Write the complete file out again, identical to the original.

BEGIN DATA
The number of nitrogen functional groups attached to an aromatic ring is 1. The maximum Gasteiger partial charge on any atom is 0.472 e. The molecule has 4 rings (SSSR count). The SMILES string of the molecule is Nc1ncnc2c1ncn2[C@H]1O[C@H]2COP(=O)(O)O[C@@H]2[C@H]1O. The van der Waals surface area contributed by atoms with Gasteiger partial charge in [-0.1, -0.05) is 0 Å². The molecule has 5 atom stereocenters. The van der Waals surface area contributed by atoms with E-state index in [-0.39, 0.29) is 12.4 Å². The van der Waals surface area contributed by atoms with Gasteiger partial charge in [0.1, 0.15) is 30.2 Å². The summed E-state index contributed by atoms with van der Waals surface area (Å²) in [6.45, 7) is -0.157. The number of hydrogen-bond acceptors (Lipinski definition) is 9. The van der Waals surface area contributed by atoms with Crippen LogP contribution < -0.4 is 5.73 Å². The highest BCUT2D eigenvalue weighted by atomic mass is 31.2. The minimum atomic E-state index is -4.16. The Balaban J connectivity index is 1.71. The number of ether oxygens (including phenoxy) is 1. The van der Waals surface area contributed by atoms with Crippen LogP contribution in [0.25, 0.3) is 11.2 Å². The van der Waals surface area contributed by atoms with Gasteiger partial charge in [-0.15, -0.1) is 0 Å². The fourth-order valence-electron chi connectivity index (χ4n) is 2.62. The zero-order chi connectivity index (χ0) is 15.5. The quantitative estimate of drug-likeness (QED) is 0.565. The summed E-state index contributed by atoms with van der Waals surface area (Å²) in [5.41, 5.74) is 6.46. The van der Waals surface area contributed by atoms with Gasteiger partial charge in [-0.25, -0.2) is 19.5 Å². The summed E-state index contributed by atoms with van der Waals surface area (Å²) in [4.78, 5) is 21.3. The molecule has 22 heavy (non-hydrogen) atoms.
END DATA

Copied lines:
The number of nitrogen functional groups attached to an aromatic ring is 1. The maximum Gasteiger partial charge on any atom is 0.472 e. The molecule has 4 rings (SSSR count). The SMILES string of the molecule is Nc1ncnc2c1ncn2[C@H]1O[C@H]2COP(=O)(O)O[C@@H]2[C@H]1O. The van der Waals surface area contributed by atoms with Gasteiger partial charge in [-0.1, -0.05) is 0 Å². The molecule has 5 atom stereocenters. The van der Waals surface area contributed by atoms with E-state index in [-0.39, 0.29) is 12.4 Å². The van der Waals surface area contributed by atoms with Gasteiger partial charge in [0.1, 0.15) is 30.2 Å². The summed E-state index contributed by atoms with van der Waals surface area (Å²) in [6.45, 7) is -0.157. The number of hydrogen-bond acceptors (Lipinski definition) is 9. The van der Waals surface area contributed by atoms with Crippen LogP contribution < -0.4 is 5.73 Å². The highest BCUT2D eigenvalue weighted by atomic mass is 31.2. The minimum atomic E-state index is -4.16. The Balaban J connectivity index is 1.71. The number of ether oxygens (including phenoxy) is 1. The van der Waals surface area contributed by atoms with Crippen LogP contribution in [0.25, 0.3) is 11.2 Å². The van der Waals surface area contributed by atoms with Gasteiger partial charge in [-0.15, -0.1) is 0 Å². The fourth-order valence-electron chi connectivity index (χ4n) is 2.62. The zero-order chi connectivity index (χ0) is 15.5. The quantitative estimate of drug-likeness (QED) is 0.565. The summed E-state index contributed by atoms with van der Waals surface area (Å²) in [5.41, 5.74) is 6.46. The van der Waals surface area contributed by atoms with Gasteiger partial charge in [-0.25, -0.2) is 19.5 Å². The summed E-state index contributed by atoms with van der Waals surface area (Å²) in [4.78, 5) is 21.3. The molecule has 22 heavy (non-hydrogen) atoms.